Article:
🔗 Water for Beer Brewing in Israeltext Ido Perlmuter
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Water is your beer's main ingredient and can greatly affect the flavor of the beer, its appearance, and other characteristics. Water is not just H2O. It is also minerals, metals and other materials dissolved into the H2O. These affect the water and make the difference between one water source and another. Together they affect the water's pH (i.e. the measure of the acidity or basicity of the water), and beer is all about pH.
When brewing beer from malt extract, the source of your water is not that important. Water mostly effects the beer during the mashing process, and malt extract has already undergone this process at the factory.
When brewing beer from grains (i.e. all-grain brewing), it is you who needs to perform the mash, and so your choice of brewing water is crucial to your success.
When I moved from extract brewing to all-grain brewing, I did not yet understand the importance of the water. I tried tap water, spring water and mineral water, and was not satisfied with the results. I could not make light-colored beers, my beers would not clear, and there was always some unpleasant bitterness that cannot be attributed to hops, the herbs that lend beer its desired bitterness.
It was only after I learned about mash pH that I found the problem. Most water sources in Israel are "hard". That is, they have a large mineral content, and thus a high pH above 7, which makes them basic. Beer, however, is an acidic fluid, and mashing with basic water will pose exactly the problems I've been facing. For most beer styles, mashing with acidic water (that is, a pH below 7) is necessary. Some beer styles (mostly dark, flavorful beers) will not suffer much from a high pH, flavor-wise, but it is always desirable to start with acidic water, as it helps to avoid infection. After fermentation, beer should reach a pH between 3.5 and 4.5. This low pH protects beer from potentially harmful microbes (either to your health or to the beer's flavor). In fact, no known pathogens (i.e. microorganisms that can make you sick) can live in such a pH. However, brewing with basic water (pH above 7) makes it harder for the beer to reach that wanted low pH, and makes it more susceptible to infection.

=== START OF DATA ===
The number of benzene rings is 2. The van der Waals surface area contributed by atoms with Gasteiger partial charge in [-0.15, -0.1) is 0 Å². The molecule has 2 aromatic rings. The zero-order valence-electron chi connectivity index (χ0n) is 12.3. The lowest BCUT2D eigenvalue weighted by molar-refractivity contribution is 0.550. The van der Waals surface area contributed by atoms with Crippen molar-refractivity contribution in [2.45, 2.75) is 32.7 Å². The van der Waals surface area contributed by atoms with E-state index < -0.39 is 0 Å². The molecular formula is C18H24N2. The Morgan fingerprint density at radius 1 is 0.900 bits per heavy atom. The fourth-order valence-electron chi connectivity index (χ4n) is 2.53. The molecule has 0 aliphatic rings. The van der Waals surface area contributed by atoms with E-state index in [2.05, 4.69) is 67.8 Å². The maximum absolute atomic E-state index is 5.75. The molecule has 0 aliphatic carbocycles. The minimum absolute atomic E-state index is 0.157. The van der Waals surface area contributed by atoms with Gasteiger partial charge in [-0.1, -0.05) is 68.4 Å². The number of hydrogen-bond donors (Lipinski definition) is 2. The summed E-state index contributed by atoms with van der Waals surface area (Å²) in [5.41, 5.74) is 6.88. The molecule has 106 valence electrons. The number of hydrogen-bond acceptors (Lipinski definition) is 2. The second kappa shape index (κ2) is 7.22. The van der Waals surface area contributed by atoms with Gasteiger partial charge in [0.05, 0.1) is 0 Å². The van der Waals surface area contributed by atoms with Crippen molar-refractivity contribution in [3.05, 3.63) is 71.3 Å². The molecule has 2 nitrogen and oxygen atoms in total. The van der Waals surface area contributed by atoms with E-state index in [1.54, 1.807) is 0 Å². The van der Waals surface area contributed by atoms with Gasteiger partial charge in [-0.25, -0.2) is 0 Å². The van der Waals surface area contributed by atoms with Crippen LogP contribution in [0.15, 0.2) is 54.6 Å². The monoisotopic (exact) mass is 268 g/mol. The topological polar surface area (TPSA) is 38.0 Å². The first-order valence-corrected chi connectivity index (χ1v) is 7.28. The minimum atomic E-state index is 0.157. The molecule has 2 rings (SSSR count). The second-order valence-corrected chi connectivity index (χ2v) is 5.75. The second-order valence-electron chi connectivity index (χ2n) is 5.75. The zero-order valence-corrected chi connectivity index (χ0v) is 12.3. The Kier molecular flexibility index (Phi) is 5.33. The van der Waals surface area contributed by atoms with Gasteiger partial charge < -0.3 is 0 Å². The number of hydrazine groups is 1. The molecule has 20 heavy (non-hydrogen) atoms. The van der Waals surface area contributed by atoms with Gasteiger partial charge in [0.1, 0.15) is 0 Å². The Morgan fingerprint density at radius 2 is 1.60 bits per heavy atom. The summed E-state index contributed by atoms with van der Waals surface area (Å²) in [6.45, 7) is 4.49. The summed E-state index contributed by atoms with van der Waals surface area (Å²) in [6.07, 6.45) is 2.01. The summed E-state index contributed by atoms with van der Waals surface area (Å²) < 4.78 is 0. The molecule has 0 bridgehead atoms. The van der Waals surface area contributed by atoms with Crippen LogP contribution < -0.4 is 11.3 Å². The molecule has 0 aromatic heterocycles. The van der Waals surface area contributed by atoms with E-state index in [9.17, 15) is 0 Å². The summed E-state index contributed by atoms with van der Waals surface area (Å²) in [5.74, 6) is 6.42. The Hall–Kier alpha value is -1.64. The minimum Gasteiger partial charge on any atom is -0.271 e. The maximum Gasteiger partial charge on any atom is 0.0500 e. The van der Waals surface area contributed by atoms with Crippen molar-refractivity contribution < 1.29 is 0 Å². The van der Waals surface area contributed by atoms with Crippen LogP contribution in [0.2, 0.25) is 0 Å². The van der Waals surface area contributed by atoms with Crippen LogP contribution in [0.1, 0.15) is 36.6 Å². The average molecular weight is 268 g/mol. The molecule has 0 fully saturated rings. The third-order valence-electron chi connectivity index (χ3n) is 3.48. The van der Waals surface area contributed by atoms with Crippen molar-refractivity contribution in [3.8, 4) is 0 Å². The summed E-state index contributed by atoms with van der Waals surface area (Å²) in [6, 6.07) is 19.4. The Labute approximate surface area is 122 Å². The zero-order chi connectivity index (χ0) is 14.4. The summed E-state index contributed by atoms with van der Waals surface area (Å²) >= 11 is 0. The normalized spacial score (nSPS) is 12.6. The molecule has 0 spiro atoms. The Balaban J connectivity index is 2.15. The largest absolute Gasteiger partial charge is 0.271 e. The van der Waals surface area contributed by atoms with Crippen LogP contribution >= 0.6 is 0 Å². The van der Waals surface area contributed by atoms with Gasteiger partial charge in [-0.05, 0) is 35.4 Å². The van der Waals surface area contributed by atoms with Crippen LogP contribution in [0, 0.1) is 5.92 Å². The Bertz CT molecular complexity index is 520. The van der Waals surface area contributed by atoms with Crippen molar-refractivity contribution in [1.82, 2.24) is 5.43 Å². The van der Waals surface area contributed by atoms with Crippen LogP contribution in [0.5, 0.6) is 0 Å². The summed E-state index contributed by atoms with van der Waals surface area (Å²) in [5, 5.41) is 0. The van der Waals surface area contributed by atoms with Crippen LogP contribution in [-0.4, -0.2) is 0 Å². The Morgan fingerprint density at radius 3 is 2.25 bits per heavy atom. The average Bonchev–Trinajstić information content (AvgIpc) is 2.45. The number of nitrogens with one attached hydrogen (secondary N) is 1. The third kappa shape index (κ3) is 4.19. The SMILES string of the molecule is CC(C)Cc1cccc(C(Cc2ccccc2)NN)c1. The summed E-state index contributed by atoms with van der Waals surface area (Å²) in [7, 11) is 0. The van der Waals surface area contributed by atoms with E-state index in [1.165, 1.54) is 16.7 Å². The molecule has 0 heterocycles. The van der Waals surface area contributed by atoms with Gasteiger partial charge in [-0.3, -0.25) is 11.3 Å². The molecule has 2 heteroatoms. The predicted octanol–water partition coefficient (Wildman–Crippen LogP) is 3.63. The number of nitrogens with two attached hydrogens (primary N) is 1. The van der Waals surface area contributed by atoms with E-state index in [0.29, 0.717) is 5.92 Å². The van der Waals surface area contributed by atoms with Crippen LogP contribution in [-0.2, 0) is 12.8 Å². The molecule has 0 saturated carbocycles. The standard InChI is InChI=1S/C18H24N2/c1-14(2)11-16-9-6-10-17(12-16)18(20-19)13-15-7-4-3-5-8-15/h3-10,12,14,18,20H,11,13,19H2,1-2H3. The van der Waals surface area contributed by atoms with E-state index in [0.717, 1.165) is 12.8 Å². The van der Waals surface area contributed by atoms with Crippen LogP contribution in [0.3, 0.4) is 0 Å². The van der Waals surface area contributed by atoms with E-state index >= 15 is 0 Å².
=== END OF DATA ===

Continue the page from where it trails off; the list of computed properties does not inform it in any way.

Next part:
I researched all water sources I could find, and was dismayed that only one water source is acidic. All spring and mineral waters in Israel, such as Ein Gedi, Mei Eden and Neviot have a pH above 7, and so are not very suitable for brewing. Tap water is also basic, and it doesn't taste good too (at least in Tel-Aviv), so that's off as well. The only suitable bottled water I've found in Israel is Aqua Nova, with a pH of 6.8 which makes it just slightly acidic. Aqua Nova are water purified with a reverse osmosis process. They seem to have a "bad rep" in Israel, because they're not spring water, but who said spring water are so superior? There are only two downsides to brewing with Aqua Nova: the amount of Sulfate (SO4) in the water is below the recommended level, so I need to add Gypsum to them; and they have Fluoride for its supposed dental benefits, but that is completely unnecessary in my opinion.
The first time I brewed an all-grain beer with Aqua Nova, I was thrilled with the results. It was the best beer I ever brewed at the time. It was as light-colored as I wanted it, had absolutely no bitter off-flavors, and it cleared wonderfully after a few days in the fridge. It was fantastic. I stuck with Aqua Nova since then and my beers have improved significantly.
There are other options if you want to "soften" your brewing water. For one, you could dilute your hard water (be it tap water, spring water or mineral water) with distilled water, but you need to calculate the rate of dilution. Personally, I find it a bother.
Another option is to use home purification systems. This can be as small and simple as a Brita filter (but they're so slow I don't have the patience for them), or more "serious" options like below-the-sink filters (e.g. Tami 4) and domestic reverse osmosis systems. If you have the ability to purchase such a system, good for you. Renting an apartment with a roommate makes this impossible for me, so bottled water is still my preferred/only choice.
Recommended Links About Brewing Water
- EZ Water Calculator: This simple spreadsheet will help you estimate the pH of your mash by the mineral content of your brewing water and the beer's recipe, and will help you find out how to increase or decrease the mash pH towards the recommended range.
- Understanding the Mash pH: An entire chapter about brewing water from John Palmer's book "How to Brew", free for reading online.